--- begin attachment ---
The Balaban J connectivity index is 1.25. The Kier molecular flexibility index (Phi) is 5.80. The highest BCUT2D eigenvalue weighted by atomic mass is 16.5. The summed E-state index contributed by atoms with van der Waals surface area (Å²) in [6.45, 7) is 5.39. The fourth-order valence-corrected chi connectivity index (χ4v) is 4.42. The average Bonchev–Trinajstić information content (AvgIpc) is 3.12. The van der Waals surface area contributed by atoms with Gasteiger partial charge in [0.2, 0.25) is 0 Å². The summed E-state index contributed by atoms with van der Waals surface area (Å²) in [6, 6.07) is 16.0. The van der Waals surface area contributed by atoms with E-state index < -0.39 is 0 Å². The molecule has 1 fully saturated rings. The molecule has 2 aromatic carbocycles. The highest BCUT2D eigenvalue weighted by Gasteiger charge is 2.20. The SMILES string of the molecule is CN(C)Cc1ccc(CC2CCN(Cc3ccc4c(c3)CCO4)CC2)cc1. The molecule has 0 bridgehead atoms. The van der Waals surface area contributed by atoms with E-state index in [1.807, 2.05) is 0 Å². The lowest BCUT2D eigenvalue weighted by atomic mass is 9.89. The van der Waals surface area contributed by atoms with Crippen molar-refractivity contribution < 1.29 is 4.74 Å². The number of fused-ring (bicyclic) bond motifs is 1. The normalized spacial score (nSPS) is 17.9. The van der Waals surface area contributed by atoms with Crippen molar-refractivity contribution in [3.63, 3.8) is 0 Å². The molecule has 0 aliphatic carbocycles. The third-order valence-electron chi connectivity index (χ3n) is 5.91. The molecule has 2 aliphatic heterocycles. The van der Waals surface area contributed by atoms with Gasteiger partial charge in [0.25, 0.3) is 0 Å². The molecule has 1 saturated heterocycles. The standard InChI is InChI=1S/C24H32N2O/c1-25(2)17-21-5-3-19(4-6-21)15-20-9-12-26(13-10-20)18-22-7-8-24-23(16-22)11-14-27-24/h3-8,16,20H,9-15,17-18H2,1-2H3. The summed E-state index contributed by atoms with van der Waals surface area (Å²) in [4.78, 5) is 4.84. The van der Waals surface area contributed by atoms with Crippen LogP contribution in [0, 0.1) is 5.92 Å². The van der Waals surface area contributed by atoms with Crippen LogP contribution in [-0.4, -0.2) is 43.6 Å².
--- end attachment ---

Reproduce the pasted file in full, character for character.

The Balaban J connectivity index is 1.25. The Kier molecular flexibility index (Phi) is 5.80. The highest BCUT2D eigenvalue weighted by atomic mass is 16.5. The summed E-state index contributed by atoms with van der Waals surface area (Å²) in [6.45, 7) is 5.39. The fourth-order valence-corrected chi connectivity index (χ4v) is 4.42. The average Bonchev–Trinajstić information content (AvgIpc) is 3.12. The van der Waals surface area contributed by atoms with Gasteiger partial charge in [0.2, 0.25) is 0 Å². The summed E-state index contributed by atoms with van der Waals surface area (Å²) in [6, 6.07) is 16.0. The van der Waals surface area contributed by atoms with E-state index < -0.39 is 0 Å². The molecule has 1 fully saturated rings. The molecule has 2 aromatic carbocycles. The highest BCUT2D eigenvalue weighted by Gasteiger charge is 2.20. The SMILES string of the molecule is CN(C)Cc1ccc(CC2CCN(Cc3ccc4c(c3)CCO4)CC2)cc1. The molecule has 0 bridgehead atoms. The van der Waals surface area contributed by atoms with E-state index in [1.807, 2.05) is 0 Å². The lowest BCUT2D eigenvalue weighted by atomic mass is 9.89. The van der Waals surface area contributed by atoms with Crippen molar-refractivity contribution < 1.29 is 4.74 Å². The number of fused-ring (bicyclic) bond motifs is 1. The normalized spacial score (nSPS) is 17.9. The van der Waals surface area contributed by atoms with Crippen molar-refractivity contribution in [3.63, 3.8) is 0 Å². The molecule has 0 aliphatic carbocycles. The third-order valence-electron chi connectivity index (χ3n) is 5.91. The molecule has 2 aliphatic heterocycles. The van der Waals surface area contributed by atoms with Gasteiger partial charge in [0.25, 0.3) is 0 Å². The molecule has 1 saturated heterocycles. The standard InChI is InChI=1S/C24H32N2O/c1-25(2)17-21-5-3-19(4-6-21)15-20-9-12-26(13-10-20)18-22-7-8-24-23(16-22)11-14-27-24/h3-8,16,20H,9-15,17-18H2,1-2H3. The summed E-state index contributed by atoms with van der Waals surface area (Å²) in [4.78, 5) is 4.84. The van der Waals surface area contributed by atoms with Crippen LogP contribution in [0, 0.1) is 5.92 Å². The van der Waals surface area contributed by atoms with Crippen LogP contribution in [-0.4, -0.2) is 43.6 Å².